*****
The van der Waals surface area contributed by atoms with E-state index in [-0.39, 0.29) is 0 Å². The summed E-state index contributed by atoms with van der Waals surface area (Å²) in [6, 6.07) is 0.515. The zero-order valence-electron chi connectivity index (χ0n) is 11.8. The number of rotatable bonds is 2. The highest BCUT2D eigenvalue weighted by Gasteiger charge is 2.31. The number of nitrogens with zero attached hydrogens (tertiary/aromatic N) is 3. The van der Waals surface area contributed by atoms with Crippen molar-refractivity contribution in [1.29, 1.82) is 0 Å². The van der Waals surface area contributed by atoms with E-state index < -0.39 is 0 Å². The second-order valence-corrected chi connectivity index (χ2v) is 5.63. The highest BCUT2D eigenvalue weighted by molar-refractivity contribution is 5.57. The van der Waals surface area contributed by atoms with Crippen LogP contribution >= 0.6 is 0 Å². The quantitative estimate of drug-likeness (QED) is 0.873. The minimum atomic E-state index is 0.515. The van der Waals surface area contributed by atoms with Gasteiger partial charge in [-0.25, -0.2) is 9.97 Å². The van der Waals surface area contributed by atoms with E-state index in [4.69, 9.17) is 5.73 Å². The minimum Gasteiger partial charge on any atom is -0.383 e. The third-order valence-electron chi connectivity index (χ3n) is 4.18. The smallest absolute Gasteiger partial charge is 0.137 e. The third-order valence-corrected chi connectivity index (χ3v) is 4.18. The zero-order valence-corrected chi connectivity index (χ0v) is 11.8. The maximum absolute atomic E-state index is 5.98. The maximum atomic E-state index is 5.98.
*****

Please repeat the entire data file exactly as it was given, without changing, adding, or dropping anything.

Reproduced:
The van der Waals surface area contributed by atoms with E-state index in [-0.39, 0.29) is 0 Å². The summed E-state index contributed by atoms with van der Waals surface area (Å²) in [6, 6.07) is 0.515. The zero-order valence-electron chi connectivity index (χ0n) is 11.8. The number of rotatable bonds is 2. The highest BCUT2D eigenvalue weighted by Gasteiger charge is 2.31. The number of nitrogens with zero attached hydrogens (tertiary/aromatic N) is 3. The van der Waals surface area contributed by atoms with Crippen molar-refractivity contribution in [1.29, 1.82) is 0 Å². The van der Waals surface area contributed by atoms with E-state index < -0.39 is 0 Å². The second-order valence-corrected chi connectivity index (χ2v) is 5.63. The highest BCUT2D eigenvalue weighted by molar-refractivity contribution is 5.57. The van der Waals surface area contributed by atoms with Crippen LogP contribution >= 0.6 is 0 Å². The quantitative estimate of drug-likeness (QED) is 0.873. The minimum atomic E-state index is 0.515. The van der Waals surface area contributed by atoms with Gasteiger partial charge in [-0.25, -0.2) is 9.97 Å². The van der Waals surface area contributed by atoms with E-state index in [4.69, 9.17) is 5.73 Å². The minimum Gasteiger partial charge on any atom is -0.383 e. The third-order valence-electron chi connectivity index (χ3n) is 4.18. The smallest absolute Gasteiger partial charge is 0.137 e. The third-order valence-corrected chi connectivity index (χ3v) is 4.18. The zero-order valence-corrected chi connectivity index (χ0v) is 11.8. The maximum absolute atomic E-state index is 5.98. The maximum atomic E-state index is 5.98.